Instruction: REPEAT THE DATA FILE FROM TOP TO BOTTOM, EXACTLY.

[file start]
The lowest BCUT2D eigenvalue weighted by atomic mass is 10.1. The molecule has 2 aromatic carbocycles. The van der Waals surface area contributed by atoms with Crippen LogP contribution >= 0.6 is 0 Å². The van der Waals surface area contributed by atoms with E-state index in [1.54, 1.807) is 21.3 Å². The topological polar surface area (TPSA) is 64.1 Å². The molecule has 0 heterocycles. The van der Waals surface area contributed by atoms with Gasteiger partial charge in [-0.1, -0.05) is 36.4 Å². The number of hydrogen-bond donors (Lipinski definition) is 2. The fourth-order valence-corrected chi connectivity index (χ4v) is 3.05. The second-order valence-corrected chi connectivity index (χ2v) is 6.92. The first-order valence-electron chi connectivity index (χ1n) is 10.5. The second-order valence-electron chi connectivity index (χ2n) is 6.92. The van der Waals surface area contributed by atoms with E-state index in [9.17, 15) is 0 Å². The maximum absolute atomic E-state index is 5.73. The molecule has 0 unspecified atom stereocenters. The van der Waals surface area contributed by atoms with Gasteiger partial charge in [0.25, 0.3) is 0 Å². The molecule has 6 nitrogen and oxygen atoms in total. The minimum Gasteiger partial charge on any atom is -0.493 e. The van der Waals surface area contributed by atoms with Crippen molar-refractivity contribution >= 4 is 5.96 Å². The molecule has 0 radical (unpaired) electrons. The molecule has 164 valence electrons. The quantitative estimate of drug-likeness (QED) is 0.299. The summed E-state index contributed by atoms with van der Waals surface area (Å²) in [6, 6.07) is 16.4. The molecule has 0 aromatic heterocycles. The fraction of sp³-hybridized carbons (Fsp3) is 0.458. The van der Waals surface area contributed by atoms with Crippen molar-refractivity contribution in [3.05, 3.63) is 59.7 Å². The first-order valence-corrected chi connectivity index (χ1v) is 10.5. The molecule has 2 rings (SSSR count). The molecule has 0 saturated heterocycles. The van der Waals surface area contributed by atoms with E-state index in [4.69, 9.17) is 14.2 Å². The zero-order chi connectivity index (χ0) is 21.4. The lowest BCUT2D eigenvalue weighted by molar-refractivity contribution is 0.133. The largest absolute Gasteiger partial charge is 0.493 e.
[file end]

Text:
The lowest BCUT2D eigenvalue weighted by atomic mass is 10.1. The molecule has 2 aromatic carbocycles. The van der Waals surface area contributed by atoms with Crippen LogP contribution >= 0.6 is 0 Å². The van der Waals surface area contributed by atoms with E-state index in [1.54, 1.807) is 21.3 Å². The topological polar surface area (TPSA) is 64.1 Å². The molecule has 0 heterocycles. The van der Waals surface area contributed by atoms with Gasteiger partial charge in [-0.1, -0.05) is 36.4 Å². The number of hydrogen-bond donors (Lipinski definition) is 2. The fourth-order valence-corrected chi connectivity index (χ4v) is 3.05. The second-order valence-corrected chi connectivity index (χ2v) is 6.92. The first-order valence-electron chi connectivity index (χ1n) is 10.5. The second-order valence-electron chi connectivity index (χ2n) is 6.92. The van der Waals surface area contributed by atoms with E-state index in [9.17, 15) is 0 Å². The maximum absolute atomic E-state index is 5.73. The molecule has 0 unspecified atom stereocenters. The van der Waals surface area contributed by atoms with Gasteiger partial charge in [0.25, 0.3) is 0 Å². The molecule has 6 nitrogen and oxygen atoms in total. The minimum Gasteiger partial charge on any atom is -0.493 e. The van der Waals surface area contributed by atoms with Crippen molar-refractivity contribution >= 4 is 5.96 Å². The molecule has 0 radical (unpaired) electrons. The molecule has 164 valence electrons. The quantitative estimate of drug-likeness (QED) is 0.299. The summed E-state index contributed by atoms with van der Waals surface area (Å²) in [6, 6.07) is 16.4. The molecule has 0 aromatic heterocycles. The fraction of sp³-hybridized carbons (Fsp3) is 0.458. The van der Waals surface area contributed by atoms with Crippen molar-refractivity contribution in [3.05, 3.63) is 59.7 Å². The first-order valence-corrected chi connectivity index (χ1v) is 10.5. The molecule has 2 rings (SSSR count). The molecule has 0 saturated heterocycles. The van der Waals surface area contributed by atoms with E-state index in [4.69, 9.17) is 14.2 Å². The zero-order chi connectivity index (χ0) is 21.4. The lowest BCUT2D eigenvalue weighted by molar-refractivity contribution is 0.133. The largest absolute Gasteiger partial charge is 0.493 e.